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Cambridge Society for the Application of Research
Churchill College, Storey's Way, CB3 0DS Cambridge, Cambridgeshire
Effective terrorist interrogation without torture — why tough tactics fail, and rapport gets results
Emily Alison & Prof. Laurence J. Alison, University of Liverpool
The popular mythology of beating confessions from suspects has been shown to be counterproductive, while new research is providing a successful way forward.
Despite the field of police interrogations/interviews receiving much attention in recent years, there is a considerable lack of research and literature surrounding interviews with high value detainees. What both the historical record and the research tells us is that this is false- such strategies do not work to elicit information. In fact, they degrade the quality of the information obtained or harden resistance. So, practitioners are left asking ‘what will work?' In this presentation, we will outline the model we have developed off the back of very detailed observations of over 2,000 hours of field interrogations with high value detainees and terrorist subjects and show how rapport based interpersonal methods, whilst by no means a guarantee, are an interviewer’s best chance of securing accurate, expedient and potentially lifesaving information and intelligence.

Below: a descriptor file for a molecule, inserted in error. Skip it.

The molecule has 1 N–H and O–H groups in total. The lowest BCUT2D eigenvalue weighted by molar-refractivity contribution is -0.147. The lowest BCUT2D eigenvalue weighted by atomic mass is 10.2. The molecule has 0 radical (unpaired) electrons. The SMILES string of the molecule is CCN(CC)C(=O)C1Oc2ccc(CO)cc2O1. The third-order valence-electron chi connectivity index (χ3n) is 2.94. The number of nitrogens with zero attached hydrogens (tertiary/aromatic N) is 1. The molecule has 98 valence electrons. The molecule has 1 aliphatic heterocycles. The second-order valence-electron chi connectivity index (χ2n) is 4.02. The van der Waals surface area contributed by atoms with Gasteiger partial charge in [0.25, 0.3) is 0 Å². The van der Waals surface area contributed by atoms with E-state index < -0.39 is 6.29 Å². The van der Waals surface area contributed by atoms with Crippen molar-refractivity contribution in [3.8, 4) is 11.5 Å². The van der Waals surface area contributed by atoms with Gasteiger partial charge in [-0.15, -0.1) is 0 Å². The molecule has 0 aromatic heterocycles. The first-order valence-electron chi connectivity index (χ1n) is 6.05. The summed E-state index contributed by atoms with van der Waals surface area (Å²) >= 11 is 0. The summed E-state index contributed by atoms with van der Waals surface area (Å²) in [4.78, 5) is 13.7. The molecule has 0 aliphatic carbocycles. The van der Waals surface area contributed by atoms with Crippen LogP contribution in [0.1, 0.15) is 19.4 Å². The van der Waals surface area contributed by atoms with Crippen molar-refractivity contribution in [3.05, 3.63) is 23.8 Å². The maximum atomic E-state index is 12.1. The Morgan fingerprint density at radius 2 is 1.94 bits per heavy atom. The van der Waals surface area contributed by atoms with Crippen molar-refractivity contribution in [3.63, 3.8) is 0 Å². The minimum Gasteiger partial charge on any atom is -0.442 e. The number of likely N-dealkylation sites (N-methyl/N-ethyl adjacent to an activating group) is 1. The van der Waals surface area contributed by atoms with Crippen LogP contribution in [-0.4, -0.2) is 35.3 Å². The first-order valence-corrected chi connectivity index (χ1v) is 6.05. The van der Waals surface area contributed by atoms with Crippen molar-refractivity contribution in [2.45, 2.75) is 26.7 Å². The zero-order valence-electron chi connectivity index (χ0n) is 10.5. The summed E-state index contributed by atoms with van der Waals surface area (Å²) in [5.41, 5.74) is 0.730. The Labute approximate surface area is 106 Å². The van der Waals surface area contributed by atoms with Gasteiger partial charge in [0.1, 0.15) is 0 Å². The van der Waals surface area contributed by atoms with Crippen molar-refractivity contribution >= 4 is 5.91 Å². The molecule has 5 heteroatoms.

Emily Alison has worked as a behavioural consultant psychologist for the last 20 years, providing treatment in both the criminal justice sector and in the community.
Professor Alison is Director of Critical and Major Incident (CAMI) Research at the Department of Psychology, University of Liverpool. CAMI focuses on high profile critical and major incidents (from disaster management to terrorism).
The lecture starts at 7:30 but we suggest arriving early as you must check in at the reception desk to get an entry ticket.